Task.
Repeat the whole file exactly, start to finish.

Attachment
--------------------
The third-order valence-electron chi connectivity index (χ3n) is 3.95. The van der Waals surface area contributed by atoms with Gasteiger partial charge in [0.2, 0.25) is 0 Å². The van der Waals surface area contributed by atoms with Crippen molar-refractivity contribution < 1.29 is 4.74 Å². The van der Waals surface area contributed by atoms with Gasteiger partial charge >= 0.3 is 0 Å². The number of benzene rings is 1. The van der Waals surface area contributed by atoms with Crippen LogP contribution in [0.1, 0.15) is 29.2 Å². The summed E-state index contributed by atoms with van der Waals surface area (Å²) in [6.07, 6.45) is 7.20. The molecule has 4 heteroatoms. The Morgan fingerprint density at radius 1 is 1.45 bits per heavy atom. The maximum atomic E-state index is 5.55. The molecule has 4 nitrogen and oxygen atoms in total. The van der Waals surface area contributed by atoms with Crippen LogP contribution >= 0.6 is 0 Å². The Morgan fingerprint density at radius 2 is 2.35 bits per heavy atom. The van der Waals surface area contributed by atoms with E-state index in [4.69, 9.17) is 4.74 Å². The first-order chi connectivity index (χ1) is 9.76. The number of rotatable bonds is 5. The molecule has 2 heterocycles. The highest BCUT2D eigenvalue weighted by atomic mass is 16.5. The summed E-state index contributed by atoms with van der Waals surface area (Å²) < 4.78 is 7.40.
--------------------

The third-order valence-electron chi connectivity index (χ3n) is 3.95. The van der Waals surface area contributed by atoms with Gasteiger partial charge in [0.2, 0.25) is 0 Å². The van der Waals surface area contributed by atoms with Crippen molar-refractivity contribution < 1.29 is 4.74 Å². The van der Waals surface area contributed by atoms with Gasteiger partial charge >= 0.3 is 0 Å². The number of benzene rings is 1. The van der Waals surface area contributed by atoms with Crippen LogP contribution in [0.1, 0.15) is 29.2 Å². The summed E-state index contributed by atoms with van der Waals surface area (Å²) in [6.07, 6.45) is 7.20. The molecule has 4 heteroatoms. The Morgan fingerprint density at radius 1 is 1.45 bits per heavy atom. The maximum atomic E-state index is 5.55. The molecule has 4 nitrogen and oxygen atoms in total. The van der Waals surface area contributed by atoms with Crippen LogP contribution >= 0.6 is 0 Å². The Morgan fingerprint density at radius 2 is 2.35 bits per heavy atom. The van der Waals surface area contributed by atoms with E-state index in [4.69, 9.17) is 4.74 Å². The first-order chi connectivity index (χ1) is 9.76. The number of rotatable bonds is 5. The molecule has 2 heterocycles. The highest BCUT2D eigenvalue weighted by atomic mass is 16.5. The summed E-state index contributed by atoms with van der Waals surface area (Å²) < 4.78 is 7.40.